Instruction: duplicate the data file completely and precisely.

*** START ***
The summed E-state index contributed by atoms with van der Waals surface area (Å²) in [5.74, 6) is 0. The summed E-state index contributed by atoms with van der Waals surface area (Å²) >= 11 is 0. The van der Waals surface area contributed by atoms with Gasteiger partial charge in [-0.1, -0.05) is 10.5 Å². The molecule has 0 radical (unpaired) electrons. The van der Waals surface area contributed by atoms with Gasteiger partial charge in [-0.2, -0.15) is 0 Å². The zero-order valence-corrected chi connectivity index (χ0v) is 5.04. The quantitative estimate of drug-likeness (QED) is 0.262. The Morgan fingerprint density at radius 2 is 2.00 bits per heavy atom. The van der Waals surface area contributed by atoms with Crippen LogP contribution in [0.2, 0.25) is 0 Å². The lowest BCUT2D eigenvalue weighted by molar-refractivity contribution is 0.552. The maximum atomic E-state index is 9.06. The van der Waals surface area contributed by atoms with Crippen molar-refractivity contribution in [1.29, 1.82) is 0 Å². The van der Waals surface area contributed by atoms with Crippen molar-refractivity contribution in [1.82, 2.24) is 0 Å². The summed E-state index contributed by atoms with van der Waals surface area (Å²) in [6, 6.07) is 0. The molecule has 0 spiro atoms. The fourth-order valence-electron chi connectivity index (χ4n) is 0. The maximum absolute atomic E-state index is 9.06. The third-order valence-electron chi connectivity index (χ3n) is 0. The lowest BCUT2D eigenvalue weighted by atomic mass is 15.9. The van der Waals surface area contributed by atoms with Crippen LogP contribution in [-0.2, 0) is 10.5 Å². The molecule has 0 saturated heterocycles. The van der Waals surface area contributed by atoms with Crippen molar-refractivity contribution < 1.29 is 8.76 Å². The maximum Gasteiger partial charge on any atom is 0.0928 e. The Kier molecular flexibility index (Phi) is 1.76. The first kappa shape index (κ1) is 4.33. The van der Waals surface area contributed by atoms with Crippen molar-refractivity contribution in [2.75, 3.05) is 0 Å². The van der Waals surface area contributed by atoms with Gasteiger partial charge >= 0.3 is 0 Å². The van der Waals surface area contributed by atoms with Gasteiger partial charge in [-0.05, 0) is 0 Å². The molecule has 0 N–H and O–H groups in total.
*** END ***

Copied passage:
The summed E-state index contributed by atoms with van der Waals surface area (Å²) in [5.74, 6) is 0. The summed E-state index contributed by atoms with van der Waals surface area (Å²) >= 11 is 0. The van der Waals surface area contributed by atoms with Gasteiger partial charge in [-0.1, -0.05) is 10.5 Å². The molecule has 0 radical (unpaired) electrons. The van der Waals surface area contributed by atoms with Gasteiger partial charge in [-0.2, -0.15) is 0 Å². The zero-order valence-corrected chi connectivity index (χ0v) is 5.04. The quantitative estimate of drug-likeness (QED) is 0.262. The Morgan fingerprint density at radius 2 is 2.00 bits per heavy atom. The van der Waals surface area contributed by atoms with Crippen LogP contribution in [0.2, 0.25) is 0 Å². The lowest BCUT2D eigenvalue weighted by molar-refractivity contribution is 0.552. The maximum atomic E-state index is 9.06. The van der Waals surface area contributed by atoms with Crippen molar-refractivity contribution in [1.29, 1.82) is 0 Å². The van der Waals surface area contributed by atoms with Crippen molar-refractivity contribution in [1.82, 2.24) is 0 Å². The summed E-state index contributed by atoms with van der Waals surface area (Å²) in [6, 6.07) is 0. The molecule has 0 spiro atoms. The fourth-order valence-electron chi connectivity index (χ4n) is 0. The maximum absolute atomic E-state index is 9.06. The third-order valence-electron chi connectivity index (χ3n) is 0. The lowest BCUT2D eigenvalue weighted by atomic mass is 15.9. The van der Waals surface area contributed by atoms with Crippen LogP contribution in [-0.2, 0) is 10.5 Å². The molecule has 0 saturated heterocycles. The van der Waals surface area contributed by atoms with Crippen molar-refractivity contribution < 1.29 is 8.76 Å². The maximum Gasteiger partial charge on any atom is 0.0928 e. The Kier molecular flexibility index (Phi) is 1.76. The first kappa shape index (κ1) is 4.33. The van der Waals surface area contributed by atoms with Crippen molar-refractivity contribution in [2.75, 3.05) is 0 Å². The van der Waals surface area contributed by atoms with Gasteiger partial charge >= 0.3 is 0 Å². The van der Waals surface area contributed by atoms with Gasteiger partial charge in [-0.05, 0) is 0 Å². The molecule has 0 N–H and O–H groups in total.